Students must learn to rebut and not silence views they oppose

Jane Smith

May 19, 2021

Earlier this year, Lebanese-Canadian professor Rima Azar came under attack for making comments, in her personal blog, proposing that Canada is less racist and less patriarchal than Lebanon. And no, this attempted censure did not happen in Beirut. It happened in New Brunswick.

Azar is an associate professor of Health Psychology at Mount Allison University. She was born in Lebanon during a civil war and, since immigrating to Canada, has developed a fervent appreciation for its freedoms – describing it as “one of the most peaceful places on the face of the earth”. She began using her blog as an outlet in which to explore the benefits of liberal values and to discuss Lebanon’s ongoing difficulties.

Unfortunately for Azar, a few months ago, a former student (under the Twitter handle “Izzy”) sifted through her past blog posts to gather a selection of ‘objectionable positions’, which kick-started a movement to have Azar fired.

These ‘objectionable positions’ predominantly involve Azar comparing her understanding and experiences of Lebanon and Canada to establish the relative advantages of life in the latter nation.

For example, in one post, she disagreed with an activist’s denunciation of Canada as systemically racist. Azar argued that, in relative terms, Canada isn’t racist at all, but is rather “a young country that wants to save the world”. In another post, Azar disputed statements that Canada remains a “patriarchy” afflicted by rape culture, suggesting that people originating from the Middle East have seen “real rape culture” – notably “ISIS practices in Syria”.

Throughout the rest of the archived blogs, Izzy uncovered other unforgiveable transgressions such as Azar describing the Black Lives Matter movement (and their stated goal of ‘dismantling capitalism’) as “radical” and Azar suggesting that her university’s hiring policy should be “committed to merit only”.

As a result of Izzy’s efforts, the university launched an ‘independent investigation’ into the alleged discriminatory conduct and the professor was suspended without pay.

Azar grew up in a country plagued by the violent repercussions of an identity-based political regime. She has witnessed individuals relegated to entirely different pockets of society based on their racial or ethnic origins. And yet, this Arab-Canadian immigrant did not measure up to Izzy’s more sophisticated “understanding of race”.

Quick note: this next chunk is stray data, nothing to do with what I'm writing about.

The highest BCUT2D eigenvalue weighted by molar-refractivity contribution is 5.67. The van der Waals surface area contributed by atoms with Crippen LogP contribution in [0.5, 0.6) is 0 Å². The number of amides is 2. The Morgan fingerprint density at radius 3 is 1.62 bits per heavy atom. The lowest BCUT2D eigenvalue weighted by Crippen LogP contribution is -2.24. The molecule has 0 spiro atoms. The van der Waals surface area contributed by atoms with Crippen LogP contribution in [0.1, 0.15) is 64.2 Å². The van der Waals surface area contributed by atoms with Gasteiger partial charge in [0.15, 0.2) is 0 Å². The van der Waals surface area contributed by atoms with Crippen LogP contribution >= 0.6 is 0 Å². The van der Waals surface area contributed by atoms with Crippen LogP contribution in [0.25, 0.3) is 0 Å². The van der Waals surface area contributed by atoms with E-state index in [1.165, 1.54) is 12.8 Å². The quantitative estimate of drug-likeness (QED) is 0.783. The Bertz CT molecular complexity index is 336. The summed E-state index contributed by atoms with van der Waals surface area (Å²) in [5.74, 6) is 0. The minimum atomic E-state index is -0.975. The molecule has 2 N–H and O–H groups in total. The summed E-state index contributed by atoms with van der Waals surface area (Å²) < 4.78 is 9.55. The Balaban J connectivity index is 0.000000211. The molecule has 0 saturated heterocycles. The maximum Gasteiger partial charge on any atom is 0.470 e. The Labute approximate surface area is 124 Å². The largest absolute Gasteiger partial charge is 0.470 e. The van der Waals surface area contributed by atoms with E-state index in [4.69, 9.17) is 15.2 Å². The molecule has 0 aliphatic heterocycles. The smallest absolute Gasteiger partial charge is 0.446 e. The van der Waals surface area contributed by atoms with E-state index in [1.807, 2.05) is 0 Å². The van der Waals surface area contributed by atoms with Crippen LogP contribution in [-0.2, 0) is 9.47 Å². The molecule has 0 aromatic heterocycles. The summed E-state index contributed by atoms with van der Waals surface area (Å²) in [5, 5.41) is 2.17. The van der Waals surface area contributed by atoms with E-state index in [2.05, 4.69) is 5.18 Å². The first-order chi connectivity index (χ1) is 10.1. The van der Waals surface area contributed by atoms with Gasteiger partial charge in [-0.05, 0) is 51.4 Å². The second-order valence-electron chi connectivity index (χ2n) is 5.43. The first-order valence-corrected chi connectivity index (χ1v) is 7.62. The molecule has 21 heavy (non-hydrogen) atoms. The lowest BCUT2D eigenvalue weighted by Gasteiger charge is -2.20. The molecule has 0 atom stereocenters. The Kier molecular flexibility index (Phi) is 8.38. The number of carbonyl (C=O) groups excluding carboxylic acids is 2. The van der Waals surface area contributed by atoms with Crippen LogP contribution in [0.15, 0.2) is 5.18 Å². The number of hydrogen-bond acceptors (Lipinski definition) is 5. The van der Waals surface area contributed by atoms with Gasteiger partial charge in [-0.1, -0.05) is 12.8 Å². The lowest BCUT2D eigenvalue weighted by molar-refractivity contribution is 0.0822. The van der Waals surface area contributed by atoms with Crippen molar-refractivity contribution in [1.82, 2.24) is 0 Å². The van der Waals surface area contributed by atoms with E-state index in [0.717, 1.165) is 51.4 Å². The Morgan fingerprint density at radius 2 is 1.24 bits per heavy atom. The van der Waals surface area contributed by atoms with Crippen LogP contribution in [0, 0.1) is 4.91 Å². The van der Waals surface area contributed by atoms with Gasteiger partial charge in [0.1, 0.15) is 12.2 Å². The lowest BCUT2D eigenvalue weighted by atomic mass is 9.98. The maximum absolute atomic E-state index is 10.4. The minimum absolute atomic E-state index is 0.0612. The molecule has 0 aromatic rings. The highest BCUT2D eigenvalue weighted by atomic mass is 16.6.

[For context, I feel it also warrants mentioning that all key players involved in this battle against Azar’s racial ignorance, were white – including the president of Mount Allison, the president of the student union, and Izzy].

Mark Mercer, president of the Society for Academic Freedom and Scholarship, has thankfully come to Azar’s defence suggesting that Mount Allison should have “explained to students that these are ideas and opinions that the professor is expressing, and if they wish to rebut them they are free to do so – and leave it at that”.

However, it appears that students are choosing to silence rather than rebut. And university faculties are supporting their choice. Evidently, we only want diversity if those diverse individuals are ideologically obedient.

Fortunately for Azar, she has already achieved tenure status, so firing her will be relatively difficult. Others will not be so lucky.


Written by Jane Smith

Jane Smith is a pseudonym for a young 1828 writer.

Leave a Reply

Your email address will not be published. Required fields are marked *

This site uses Akismet to reduce spam. Learn how your comment data is processed.


Capitalism and freedom are under attack. If you support 1828’s work, help us champion freedom by donating here.

Keep Reading



Sign up today to receive exclusive insights